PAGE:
D.C.’s cherry blossoms are expected to peak between March 22 and March 25 this year.
Jeff Reinbold, superintendent of the National Mall and Memorial Parks, made the announcement at a news conference Tuesday held on Maryland Avenue in Southwest, overlooking the Tidal Basin, where throngs of visitors gather each year to admire the delicate pink blooms.
This year’s National Cherry Blossom Festival will run March 20 to April 17 and is returning to in-person events after largely going virtual the last two years because of the pandemic. The four weeks of programming include the traditional opening ceremony and parade, along with performances, food, arts and cultural events. Restaurants and hotels across the city will also be offering special blossom-themed packages.
The 2022 festival marks the 110th anniversary of the gift of 3,000 cherry blossom trees from Tokyo Mayor Yukio Ozaki to Washington, D.C.
“I’m sure that when people gathered at the Tidal Basin in 1912 to plant the first tree, they had no idea what an impact their effort would make,” said Ryo Kuroishi, of the Embassy of Japan. “But looking back, we can now see those cherry blossoms have become a lasting symbol of our special friendship that has grown between Japan and the United States.”
The embassy’s Japan Information and Culture Center will be among the venues hosting festival-related exhibitions throughout the city. Other events include:
- The National Cherry Blossom Festival Parade on Constitution Avenue, featuring floats and entertainment by Taylor Dane, Freddie Jackson, Tag Team and others (April 9);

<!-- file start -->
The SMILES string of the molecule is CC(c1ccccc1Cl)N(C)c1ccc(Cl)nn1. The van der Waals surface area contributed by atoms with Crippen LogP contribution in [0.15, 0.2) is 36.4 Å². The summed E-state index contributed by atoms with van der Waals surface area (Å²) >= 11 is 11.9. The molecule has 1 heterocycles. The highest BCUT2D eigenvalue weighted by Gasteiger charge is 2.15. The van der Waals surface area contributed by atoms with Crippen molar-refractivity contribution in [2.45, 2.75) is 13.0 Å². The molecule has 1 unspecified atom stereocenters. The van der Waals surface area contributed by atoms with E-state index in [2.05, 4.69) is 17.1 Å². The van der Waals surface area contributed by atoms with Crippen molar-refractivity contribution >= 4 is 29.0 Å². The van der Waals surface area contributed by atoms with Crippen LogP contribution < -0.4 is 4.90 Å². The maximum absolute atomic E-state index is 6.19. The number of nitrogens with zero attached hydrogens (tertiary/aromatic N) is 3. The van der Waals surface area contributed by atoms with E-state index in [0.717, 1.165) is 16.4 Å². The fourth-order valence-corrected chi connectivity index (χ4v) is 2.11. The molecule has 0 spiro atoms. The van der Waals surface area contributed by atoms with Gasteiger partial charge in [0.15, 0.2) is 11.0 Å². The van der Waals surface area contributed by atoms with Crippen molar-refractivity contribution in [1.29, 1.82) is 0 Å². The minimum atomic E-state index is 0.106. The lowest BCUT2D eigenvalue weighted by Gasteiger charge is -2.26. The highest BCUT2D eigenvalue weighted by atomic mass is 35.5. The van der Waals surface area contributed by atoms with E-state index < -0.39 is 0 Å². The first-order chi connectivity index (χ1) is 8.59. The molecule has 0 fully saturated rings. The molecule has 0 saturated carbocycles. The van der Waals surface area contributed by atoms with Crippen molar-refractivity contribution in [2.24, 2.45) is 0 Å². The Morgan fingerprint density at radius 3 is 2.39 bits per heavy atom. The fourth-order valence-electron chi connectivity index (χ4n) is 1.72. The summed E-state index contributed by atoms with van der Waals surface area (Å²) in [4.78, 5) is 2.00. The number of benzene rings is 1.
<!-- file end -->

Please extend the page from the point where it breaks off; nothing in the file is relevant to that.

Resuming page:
- The Blossom Kite Festival on the Washington Monument grounds (March 26);
- Petal Porches, where various neighborhoods in D.C., Maryland and Virginia decorate their porches in pink;
- Art in Bloom, showcasing community-wide installations of oversize cherry blossom statues painted by local and international artists;
- Petalpalooza at the Capitol Riverfront, with live music on three outdoor stages, interactive art installations, activities, a beer and wine garden, roving performers and a fireworks show (April 16).
As for seeing the trees up close, the best viewing times are typically four to seven days after peak bloom starts. And you don’t need to converge on the Tidal Basin to admire them. Clusters of trees can be found along the National Mall, as well as the National Arboretum, Anacostia Park, Dumbarton Oaks, Stanton Park and Oxon Run Park.
“Whether you travel to see the blooms in person or enjoy the blossom experience online with the #BloomCam and other virtual resources, we hope you’ll join us in Washington’s grandest springtime tradition,” said Reinbold.
The theme of this year’s festival is “Rediscover Spring,” which National Cherry Blossom Festival President and CEO Diana Mayhew said “symbolizes hope, renewal and new beginnings.”
“The trees, a gesture of goodwill from Tokyo to Washington, D.C., now, more than ever, serve as a reminder of the importance of unifying communities and sharing in the celebration of peace and international friendship,” Mayhew said.
The trees are also a major economic engine for the city, drawing 1.5 million people over the four weeks of programming, according to festival organizers.
“D.C. is open,” Mayor Muriel Bowser declared at the news conference.
“Whether you are a fifth-generation Washingtonian like me or a first-time visitor to our nation’s capital,” Bowser said, “I hope you will immerse yourself in the spectacular radiance of our beautiful and blossoming cherry trees and take advantage of all that our city has to offer.”